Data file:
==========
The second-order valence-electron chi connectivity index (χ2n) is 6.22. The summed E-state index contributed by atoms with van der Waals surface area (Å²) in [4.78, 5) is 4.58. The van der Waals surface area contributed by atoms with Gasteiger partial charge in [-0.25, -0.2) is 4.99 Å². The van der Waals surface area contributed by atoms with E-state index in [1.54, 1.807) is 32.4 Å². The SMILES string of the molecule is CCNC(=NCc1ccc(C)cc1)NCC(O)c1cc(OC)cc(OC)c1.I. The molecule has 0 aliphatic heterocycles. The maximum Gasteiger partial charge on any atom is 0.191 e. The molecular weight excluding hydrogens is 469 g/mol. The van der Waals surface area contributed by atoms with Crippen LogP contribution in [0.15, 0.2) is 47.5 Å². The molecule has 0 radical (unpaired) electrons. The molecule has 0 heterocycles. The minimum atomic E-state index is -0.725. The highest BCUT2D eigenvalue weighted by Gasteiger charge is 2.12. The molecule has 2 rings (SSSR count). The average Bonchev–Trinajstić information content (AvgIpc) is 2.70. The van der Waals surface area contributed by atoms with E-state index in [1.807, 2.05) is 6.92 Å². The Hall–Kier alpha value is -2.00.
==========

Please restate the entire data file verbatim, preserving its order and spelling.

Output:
The second-order valence-electron chi connectivity index (χ2n) is 6.22. The summed E-state index contributed by atoms with van der Waals surface area (Å²) in [4.78, 5) is 4.58. The van der Waals surface area contributed by atoms with Gasteiger partial charge in [-0.25, -0.2) is 4.99 Å². The van der Waals surface area contributed by atoms with E-state index in [1.54, 1.807) is 32.4 Å². The SMILES string of the molecule is CCNC(=NCc1ccc(C)cc1)NCC(O)c1cc(OC)cc(OC)c1.I. The molecule has 0 aliphatic heterocycles. The maximum Gasteiger partial charge on any atom is 0.191 e. The molecular weight excluding hydrogens is 469 g/mol. The van der Waals surface area contributed by atoms with Crippen LogP contribution in [0.15, 0.2) is 47.5 Å². The molecule has 0 radical (unpaired) electrons. The molecule has 0 heterocycles. The minimum atomic E-state index is -0.725. The highest BCUT2D eigenvalue weighted by Gasteiger charge is 2.12. The molecule has 2 rings (SSSR count). The average Bonchev–Trinajstić information content (AvgIpc) is 2.70. The van der Waals surface area contributed by atoms with E-state index in [1.807, 2.05) is 6.92 Å². The Hall–Kier alpha value is -2.00.